Growing up, most of us are familiar with the concept of doing weekly chores for pocket money, or the promise of a treat in exchange for good behaviour. It follows then that a lot of the things we are motivated to do as adults have some sort of end goal in mind. Motivation to do something when there is a reward or incentive attached is all well and good, but the idea of doing something for its sake alone is a trickier notion.
The column spoke about novelist, Anthony Trollope, who set about writing every morning between the hours of 5.30-8.30 before leaving for his day job at a Post Office - no matter what. Even if he finished a novel half way through his allotted three hour writing session, he would immediately start penning his next project until the three hours were up.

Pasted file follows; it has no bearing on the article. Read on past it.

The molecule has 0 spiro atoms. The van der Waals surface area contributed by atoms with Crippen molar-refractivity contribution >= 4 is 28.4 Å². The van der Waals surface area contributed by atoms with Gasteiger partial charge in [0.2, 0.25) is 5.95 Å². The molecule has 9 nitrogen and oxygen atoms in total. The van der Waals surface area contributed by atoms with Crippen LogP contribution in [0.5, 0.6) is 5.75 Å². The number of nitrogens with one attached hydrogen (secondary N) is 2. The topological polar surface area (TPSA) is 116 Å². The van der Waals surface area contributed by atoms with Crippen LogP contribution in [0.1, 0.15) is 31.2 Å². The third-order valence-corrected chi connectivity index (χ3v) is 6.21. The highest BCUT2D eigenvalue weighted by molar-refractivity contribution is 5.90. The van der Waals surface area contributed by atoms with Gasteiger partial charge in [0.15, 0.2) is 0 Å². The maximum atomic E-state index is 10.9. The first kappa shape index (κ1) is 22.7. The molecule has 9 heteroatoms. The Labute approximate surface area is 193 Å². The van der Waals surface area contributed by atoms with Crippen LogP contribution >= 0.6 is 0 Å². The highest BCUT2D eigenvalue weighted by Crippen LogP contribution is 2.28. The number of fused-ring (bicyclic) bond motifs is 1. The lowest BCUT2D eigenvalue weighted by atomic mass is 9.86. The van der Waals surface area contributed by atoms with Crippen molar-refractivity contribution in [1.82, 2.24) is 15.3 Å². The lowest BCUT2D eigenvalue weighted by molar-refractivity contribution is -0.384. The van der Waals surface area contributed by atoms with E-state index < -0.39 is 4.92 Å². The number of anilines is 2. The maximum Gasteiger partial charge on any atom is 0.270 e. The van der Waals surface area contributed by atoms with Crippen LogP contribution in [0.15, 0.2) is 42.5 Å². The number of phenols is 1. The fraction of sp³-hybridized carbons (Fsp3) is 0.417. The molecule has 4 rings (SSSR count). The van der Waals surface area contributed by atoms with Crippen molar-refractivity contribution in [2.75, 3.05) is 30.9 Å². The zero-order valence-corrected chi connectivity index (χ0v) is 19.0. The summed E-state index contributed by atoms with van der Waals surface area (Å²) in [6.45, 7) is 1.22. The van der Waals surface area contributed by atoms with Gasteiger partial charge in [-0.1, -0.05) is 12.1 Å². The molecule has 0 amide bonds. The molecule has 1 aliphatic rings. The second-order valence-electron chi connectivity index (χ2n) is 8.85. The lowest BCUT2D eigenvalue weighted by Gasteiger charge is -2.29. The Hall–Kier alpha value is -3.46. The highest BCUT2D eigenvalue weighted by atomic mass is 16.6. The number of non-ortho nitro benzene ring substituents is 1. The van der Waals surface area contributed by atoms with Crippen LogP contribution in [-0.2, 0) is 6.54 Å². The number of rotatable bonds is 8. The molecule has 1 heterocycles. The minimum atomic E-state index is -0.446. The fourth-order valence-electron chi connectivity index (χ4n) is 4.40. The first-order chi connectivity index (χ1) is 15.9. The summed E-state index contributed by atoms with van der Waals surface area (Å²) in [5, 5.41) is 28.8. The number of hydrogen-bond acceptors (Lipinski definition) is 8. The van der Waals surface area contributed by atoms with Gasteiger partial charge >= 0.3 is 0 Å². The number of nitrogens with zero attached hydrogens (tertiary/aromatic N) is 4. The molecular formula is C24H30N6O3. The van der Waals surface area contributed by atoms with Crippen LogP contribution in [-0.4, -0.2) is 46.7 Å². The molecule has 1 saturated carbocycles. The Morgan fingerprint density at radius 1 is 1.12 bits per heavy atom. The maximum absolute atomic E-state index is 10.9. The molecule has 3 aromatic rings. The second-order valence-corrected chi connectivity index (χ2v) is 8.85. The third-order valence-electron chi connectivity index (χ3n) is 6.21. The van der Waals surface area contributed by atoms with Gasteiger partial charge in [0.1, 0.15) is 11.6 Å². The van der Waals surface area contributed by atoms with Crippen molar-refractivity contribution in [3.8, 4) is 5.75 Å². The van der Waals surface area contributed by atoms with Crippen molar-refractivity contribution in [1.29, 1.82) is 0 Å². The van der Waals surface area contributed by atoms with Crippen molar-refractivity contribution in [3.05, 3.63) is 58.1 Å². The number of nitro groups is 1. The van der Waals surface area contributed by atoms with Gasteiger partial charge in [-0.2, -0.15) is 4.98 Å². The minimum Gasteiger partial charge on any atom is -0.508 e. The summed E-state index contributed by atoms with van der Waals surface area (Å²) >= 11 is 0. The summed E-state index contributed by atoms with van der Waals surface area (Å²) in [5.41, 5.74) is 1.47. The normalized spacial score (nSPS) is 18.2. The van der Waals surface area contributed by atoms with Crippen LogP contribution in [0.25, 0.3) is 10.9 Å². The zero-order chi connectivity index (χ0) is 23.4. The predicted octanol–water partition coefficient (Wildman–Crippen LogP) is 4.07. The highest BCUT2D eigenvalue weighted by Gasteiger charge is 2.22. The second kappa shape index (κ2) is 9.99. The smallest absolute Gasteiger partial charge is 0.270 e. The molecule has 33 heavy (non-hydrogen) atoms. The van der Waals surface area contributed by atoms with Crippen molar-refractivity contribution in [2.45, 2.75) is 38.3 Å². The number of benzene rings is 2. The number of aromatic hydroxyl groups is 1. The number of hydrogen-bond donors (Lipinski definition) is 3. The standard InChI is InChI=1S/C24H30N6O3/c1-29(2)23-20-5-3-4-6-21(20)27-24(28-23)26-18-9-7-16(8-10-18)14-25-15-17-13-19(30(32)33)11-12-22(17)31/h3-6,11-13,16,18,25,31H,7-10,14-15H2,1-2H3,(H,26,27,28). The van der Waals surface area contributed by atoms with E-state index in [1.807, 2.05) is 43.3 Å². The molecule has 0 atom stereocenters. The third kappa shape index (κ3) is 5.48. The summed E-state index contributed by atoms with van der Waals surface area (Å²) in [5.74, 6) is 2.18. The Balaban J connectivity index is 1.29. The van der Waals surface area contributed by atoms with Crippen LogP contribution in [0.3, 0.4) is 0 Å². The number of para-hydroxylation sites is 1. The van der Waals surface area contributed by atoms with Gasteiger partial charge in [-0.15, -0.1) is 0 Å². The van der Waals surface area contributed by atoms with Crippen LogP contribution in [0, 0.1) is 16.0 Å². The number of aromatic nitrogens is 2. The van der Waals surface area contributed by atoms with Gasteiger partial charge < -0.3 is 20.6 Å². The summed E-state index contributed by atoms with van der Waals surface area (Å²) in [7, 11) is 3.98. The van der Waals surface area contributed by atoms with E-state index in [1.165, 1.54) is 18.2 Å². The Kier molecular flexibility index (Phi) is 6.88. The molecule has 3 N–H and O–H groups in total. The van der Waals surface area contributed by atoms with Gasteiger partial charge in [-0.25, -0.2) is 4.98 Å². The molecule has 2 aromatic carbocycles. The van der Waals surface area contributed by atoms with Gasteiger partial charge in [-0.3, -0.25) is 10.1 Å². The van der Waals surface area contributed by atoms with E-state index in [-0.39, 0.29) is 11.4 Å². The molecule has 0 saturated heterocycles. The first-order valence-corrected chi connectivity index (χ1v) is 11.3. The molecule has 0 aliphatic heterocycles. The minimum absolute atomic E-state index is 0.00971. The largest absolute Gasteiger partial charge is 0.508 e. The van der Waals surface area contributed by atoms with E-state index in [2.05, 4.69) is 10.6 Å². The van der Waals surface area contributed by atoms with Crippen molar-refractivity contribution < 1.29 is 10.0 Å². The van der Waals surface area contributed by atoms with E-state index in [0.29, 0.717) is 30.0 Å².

Three hours of writing per day was all Anthony promised himself. No procrastination, no time to pick faults, and no time to ponder how the finished hardback book would look on the shelves of Waterstones.
People come along to our weekly dance and fitness classes for a multitude of reasons: lose weight, increase flexibility, become a better dancer. But what if we took a leaf out of Anthony Trollope’s book and chose not to fixate on results or outcome but instead managed to replace “lose two stone” or “become more flexible” with, very simply, “dance”. If the only promise we make to ourselves is to dance with absolute conviction twice a week, it stands to reason that we might just tick a few of those other boxes along the way. But the important thing is, for two hours a week you are a dancer.